Holland House, Middlesex, the Seat of the Right Honorable Lord Holland
Colour aquatintpublished 2 June 1817
- About the work
About the artist
Robert Havell junior was the son of painter, engraver and publisher Robert Havell senior. Together with his father, Robert junior formed the firm of R. Havell & Son. Father and son worked jointly on numerous projects, including their ‘Series of Views of the Public Buildings & Bridges in London’ (1821-22) and ‘Birds of America’ (1827-39) for the American ornithologist John James Audubon. However, Robert senior died in 1832, leaving his son to complete the project. In the following few years Havell focused on oil painting. As a result of his friendship with Audubon, he decided to emigrate to America, moving to Tarrytown, New York state, in 1857. Here he became a leading member of the Hudson River school. He died in Tarrytown at the age of 84.
Robert Havell senior, son of artist and publisher Daniel Havell, was born in Reading but moved to London as a child. After Robert launched his career, father and son collaborated on illustrations for Henry Salt’s ‘Twenty Four Views Taken in St. Helena’ (1809–10). However, the partnership was short-lived and Robert later established himself at premises in Fitzrovia. He married Lydia Miller Phillips and had a son, Robert junior. Robert junior and his father formed the firm of R. Havell & Son, working on numerous projects including ‘Birds of America’ for John James Audubon. The scale of this project led them to employ 50 additional staff and move to larger premises in Oxford Street. Robert senior died a year after the company expansion.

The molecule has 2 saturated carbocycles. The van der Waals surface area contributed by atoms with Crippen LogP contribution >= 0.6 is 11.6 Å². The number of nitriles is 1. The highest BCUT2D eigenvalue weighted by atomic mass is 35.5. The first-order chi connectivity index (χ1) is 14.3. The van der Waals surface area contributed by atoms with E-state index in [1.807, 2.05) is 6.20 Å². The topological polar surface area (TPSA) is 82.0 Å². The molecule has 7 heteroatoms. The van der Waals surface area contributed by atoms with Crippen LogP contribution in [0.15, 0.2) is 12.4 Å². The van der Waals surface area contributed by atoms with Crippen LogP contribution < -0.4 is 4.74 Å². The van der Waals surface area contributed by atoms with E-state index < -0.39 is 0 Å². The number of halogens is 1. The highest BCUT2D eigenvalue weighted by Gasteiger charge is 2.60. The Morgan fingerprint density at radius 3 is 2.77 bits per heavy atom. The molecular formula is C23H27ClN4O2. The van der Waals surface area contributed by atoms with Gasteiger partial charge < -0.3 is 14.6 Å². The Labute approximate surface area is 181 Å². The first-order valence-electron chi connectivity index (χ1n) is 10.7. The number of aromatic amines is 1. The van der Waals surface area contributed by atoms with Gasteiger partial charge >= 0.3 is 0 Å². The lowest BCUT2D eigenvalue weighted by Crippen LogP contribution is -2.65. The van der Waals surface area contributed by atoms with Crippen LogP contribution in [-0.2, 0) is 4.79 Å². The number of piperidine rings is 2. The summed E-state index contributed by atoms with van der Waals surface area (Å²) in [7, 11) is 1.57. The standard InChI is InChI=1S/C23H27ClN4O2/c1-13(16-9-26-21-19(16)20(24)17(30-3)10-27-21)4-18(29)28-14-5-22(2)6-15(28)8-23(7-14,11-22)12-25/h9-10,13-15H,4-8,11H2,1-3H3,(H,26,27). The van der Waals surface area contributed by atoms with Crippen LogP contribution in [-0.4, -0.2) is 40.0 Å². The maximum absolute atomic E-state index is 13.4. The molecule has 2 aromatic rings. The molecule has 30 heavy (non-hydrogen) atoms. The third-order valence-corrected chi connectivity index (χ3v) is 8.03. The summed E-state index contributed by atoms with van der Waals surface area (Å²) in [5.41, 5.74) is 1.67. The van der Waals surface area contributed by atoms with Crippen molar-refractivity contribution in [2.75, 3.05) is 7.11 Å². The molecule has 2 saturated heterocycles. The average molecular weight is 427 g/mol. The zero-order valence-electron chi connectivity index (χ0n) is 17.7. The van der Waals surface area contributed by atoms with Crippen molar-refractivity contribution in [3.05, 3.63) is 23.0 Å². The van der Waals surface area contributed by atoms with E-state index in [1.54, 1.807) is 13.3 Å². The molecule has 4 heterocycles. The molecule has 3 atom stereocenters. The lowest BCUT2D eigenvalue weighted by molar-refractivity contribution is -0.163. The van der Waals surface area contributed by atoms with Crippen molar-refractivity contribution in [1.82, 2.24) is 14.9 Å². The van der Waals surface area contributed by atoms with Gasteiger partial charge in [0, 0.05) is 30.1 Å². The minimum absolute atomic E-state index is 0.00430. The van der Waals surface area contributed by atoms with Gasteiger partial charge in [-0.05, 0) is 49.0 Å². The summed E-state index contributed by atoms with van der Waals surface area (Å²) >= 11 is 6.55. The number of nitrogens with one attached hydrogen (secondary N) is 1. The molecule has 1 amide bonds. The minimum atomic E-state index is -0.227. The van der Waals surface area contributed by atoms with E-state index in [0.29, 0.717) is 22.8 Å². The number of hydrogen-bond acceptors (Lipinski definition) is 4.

Joseph Clarendon Smith trained as an engraver before later becoming a topographical draughtsman. His works are mainly views of the Thames Valley and Homes Counties but he also made sketching tours of Warwickshie and Devon in 1805 and Cornwall in 1806. He generally worked in pencil and monochrome washes of colour, sometimes adding further colours. He also used cross hatching in some of his shadows, a technique no doubt learnt as an engraver. In an attempt to recover from tuberculosis, Smith travelled to Madeira in 1810. However, he died during his return voyage.